Updated Dec 11, 2013 - 3:49 pm
Giants game will be a prime opportunity for Seahawks
By Danny O'Neil
Everything is there for the taking.
That statement is as true for the Seahawks' game on Sunday against the Giants as it for Seattle's playoff positioning. No team has committed more turnovers than the Giants this season, and no team is closer to clinching the top playoff seed than the Seahawks.
So it's all right there. Seattle must simply grab hold.
That hasn't been a problem for the Seahawks. At least not this season. They have 28 takeaways, tied for second-most of any team in the league in what is a fulfillment of one of coach Pete Carroll's primary directives for his team.
It's all about the ball. It's what he said as soon as he arrived as the Seahawks' coach, and it's a statistic that has served as a spectacularly accurate weathervane for this team's success in his four seasons.
Since Carroll became coach, the Seahawks are 25-2 when they have more takeaways than turnovers and 4-15 when they commit more turnovers than they have takeaways. When Seattle is even in turnover margin, it is fittingly close to .500: 7-8.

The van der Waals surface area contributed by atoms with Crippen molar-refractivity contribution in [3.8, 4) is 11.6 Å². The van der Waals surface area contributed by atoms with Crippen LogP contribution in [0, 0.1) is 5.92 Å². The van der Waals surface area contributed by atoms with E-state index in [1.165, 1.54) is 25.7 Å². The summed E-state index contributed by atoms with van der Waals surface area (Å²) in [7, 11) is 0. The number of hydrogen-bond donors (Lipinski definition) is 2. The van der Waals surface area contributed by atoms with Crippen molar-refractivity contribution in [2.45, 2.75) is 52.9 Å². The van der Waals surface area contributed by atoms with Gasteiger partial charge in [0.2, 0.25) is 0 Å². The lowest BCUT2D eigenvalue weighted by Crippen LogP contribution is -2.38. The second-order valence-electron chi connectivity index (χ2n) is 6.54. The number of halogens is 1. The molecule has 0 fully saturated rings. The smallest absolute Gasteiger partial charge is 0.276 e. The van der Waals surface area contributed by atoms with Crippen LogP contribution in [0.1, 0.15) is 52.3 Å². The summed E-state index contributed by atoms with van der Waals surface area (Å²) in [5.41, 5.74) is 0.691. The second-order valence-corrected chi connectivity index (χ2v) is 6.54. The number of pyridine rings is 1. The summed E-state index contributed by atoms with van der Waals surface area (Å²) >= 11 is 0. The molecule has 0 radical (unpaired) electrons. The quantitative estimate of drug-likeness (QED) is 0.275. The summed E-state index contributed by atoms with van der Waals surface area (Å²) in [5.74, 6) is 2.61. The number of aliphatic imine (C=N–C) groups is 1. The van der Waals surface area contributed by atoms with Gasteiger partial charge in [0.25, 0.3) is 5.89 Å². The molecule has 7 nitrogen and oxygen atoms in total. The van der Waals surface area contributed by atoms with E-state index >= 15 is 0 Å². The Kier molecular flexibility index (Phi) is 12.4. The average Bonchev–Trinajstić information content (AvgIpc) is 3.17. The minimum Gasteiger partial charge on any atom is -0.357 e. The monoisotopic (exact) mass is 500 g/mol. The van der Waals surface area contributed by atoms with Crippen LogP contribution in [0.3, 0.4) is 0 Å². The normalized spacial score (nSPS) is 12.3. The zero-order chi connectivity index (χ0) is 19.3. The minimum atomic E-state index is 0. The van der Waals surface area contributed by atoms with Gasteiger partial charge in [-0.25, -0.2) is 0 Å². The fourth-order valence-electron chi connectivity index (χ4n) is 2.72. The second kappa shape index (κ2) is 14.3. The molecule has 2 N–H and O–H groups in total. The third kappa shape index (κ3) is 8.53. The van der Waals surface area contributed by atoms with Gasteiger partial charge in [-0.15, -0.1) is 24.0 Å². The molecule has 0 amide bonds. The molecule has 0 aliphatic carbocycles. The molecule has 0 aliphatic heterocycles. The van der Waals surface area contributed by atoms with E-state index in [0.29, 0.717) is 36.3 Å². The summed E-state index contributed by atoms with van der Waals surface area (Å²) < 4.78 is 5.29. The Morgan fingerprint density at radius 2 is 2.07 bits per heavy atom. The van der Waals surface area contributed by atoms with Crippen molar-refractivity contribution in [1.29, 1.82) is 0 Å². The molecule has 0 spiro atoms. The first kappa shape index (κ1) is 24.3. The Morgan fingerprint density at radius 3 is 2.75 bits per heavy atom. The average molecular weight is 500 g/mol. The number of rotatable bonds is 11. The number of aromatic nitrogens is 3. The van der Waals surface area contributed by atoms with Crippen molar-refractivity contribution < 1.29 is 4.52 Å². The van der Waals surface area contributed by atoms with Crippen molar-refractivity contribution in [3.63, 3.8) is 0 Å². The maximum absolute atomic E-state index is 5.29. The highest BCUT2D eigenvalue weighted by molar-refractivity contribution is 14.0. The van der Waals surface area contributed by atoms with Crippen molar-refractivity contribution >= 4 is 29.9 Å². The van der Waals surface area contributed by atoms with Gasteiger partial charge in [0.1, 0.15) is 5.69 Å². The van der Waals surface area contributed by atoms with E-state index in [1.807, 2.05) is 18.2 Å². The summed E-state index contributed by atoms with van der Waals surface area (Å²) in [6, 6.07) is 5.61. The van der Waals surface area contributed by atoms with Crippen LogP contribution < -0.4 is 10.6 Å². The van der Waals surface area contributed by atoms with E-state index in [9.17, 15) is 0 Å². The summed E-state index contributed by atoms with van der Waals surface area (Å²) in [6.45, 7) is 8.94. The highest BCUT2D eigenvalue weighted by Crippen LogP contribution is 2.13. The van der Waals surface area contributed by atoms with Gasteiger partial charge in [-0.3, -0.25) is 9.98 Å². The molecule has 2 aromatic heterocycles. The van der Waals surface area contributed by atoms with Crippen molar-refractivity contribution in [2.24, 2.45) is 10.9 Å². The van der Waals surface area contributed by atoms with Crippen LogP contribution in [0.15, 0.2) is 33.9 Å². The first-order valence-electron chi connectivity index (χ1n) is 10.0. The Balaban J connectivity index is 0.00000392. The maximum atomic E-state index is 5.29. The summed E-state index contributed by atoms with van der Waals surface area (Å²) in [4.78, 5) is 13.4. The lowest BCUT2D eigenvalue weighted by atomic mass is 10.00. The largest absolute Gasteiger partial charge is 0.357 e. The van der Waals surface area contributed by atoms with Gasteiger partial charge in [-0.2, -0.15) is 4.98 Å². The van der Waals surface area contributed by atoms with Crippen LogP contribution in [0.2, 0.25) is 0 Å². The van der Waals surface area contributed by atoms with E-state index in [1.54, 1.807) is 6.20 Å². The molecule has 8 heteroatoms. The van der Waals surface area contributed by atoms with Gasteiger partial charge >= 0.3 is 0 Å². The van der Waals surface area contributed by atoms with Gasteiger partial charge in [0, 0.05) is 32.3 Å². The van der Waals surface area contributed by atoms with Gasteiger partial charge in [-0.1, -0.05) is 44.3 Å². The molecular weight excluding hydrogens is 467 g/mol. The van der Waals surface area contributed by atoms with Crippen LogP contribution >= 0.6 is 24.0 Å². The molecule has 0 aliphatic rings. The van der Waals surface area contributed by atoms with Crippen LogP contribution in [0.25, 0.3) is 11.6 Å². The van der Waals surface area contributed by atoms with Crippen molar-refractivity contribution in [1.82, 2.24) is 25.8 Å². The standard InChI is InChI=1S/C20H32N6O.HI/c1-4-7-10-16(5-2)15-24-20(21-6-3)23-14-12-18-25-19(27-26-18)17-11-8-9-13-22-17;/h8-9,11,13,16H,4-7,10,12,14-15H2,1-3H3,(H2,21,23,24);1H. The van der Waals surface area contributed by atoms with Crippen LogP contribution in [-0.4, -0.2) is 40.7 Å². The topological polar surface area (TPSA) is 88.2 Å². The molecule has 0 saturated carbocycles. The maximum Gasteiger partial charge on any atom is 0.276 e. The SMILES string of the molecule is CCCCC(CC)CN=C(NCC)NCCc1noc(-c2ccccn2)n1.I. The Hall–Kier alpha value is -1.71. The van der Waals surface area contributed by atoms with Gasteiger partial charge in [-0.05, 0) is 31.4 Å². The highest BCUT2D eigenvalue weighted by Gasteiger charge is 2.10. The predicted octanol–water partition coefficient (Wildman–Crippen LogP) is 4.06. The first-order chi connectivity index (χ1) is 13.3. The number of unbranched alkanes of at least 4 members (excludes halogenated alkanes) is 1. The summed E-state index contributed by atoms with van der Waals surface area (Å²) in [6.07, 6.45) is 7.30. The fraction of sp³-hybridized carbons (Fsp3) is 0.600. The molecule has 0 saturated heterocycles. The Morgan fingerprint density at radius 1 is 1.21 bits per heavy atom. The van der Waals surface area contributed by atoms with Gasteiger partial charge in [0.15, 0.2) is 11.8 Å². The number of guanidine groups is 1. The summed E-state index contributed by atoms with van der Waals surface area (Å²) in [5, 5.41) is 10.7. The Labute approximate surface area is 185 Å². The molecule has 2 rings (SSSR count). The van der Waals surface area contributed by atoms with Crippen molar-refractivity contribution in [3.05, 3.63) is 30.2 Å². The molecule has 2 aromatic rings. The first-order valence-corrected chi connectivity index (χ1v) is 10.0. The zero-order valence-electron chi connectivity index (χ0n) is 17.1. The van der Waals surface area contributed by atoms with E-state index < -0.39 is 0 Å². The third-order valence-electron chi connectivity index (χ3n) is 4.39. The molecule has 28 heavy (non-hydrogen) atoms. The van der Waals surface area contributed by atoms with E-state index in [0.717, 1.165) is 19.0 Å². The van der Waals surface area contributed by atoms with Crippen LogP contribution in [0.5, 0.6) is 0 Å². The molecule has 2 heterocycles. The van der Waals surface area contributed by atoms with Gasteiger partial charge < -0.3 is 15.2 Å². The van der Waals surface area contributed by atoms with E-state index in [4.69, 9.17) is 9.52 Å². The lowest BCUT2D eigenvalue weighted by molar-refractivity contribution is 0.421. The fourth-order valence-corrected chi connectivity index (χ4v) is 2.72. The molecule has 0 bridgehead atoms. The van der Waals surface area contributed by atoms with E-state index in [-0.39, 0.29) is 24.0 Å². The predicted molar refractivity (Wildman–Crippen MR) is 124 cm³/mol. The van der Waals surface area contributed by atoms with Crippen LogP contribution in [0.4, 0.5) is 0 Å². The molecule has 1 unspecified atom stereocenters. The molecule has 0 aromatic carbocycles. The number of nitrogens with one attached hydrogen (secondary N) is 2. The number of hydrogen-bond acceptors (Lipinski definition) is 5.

Over the past four games, no one in the league has taken better care of the ball than the Seahawks. Their only turnover in that time came on Russell Wilson's final pass attempt Sunday in San Francisco, a desperation heave that was picked off.
Turnovers also explain the Giants' success this season – or more accurately, the lack thereof. Eli Manning has been the gift who keeps on giving. At least he has been for opponents, who've picked him off 20 times, most in the league.
That's the kind of thing to whet the appetite of a Seattle defense that has had a harder time recently in taking the ball off opponents. Seattle forced two or more turnovers in each of its first eight games this season, but has done that only once in the last five.
That's just part of what makes this weekend's game such an incredible opportunity. The Seahawks can clinch the NFC West if they win at New York and the 49ers lose to Tampa Bay. However, even if San Francisco wins its final three regular-season games, the Seahawks will clinch both the NFC West and the top seed in the NFC playoffs by winning any two of their final three regular-season games.
It's all right there, for Seattle to take it. They've just got to grab hold and refuse to let go.
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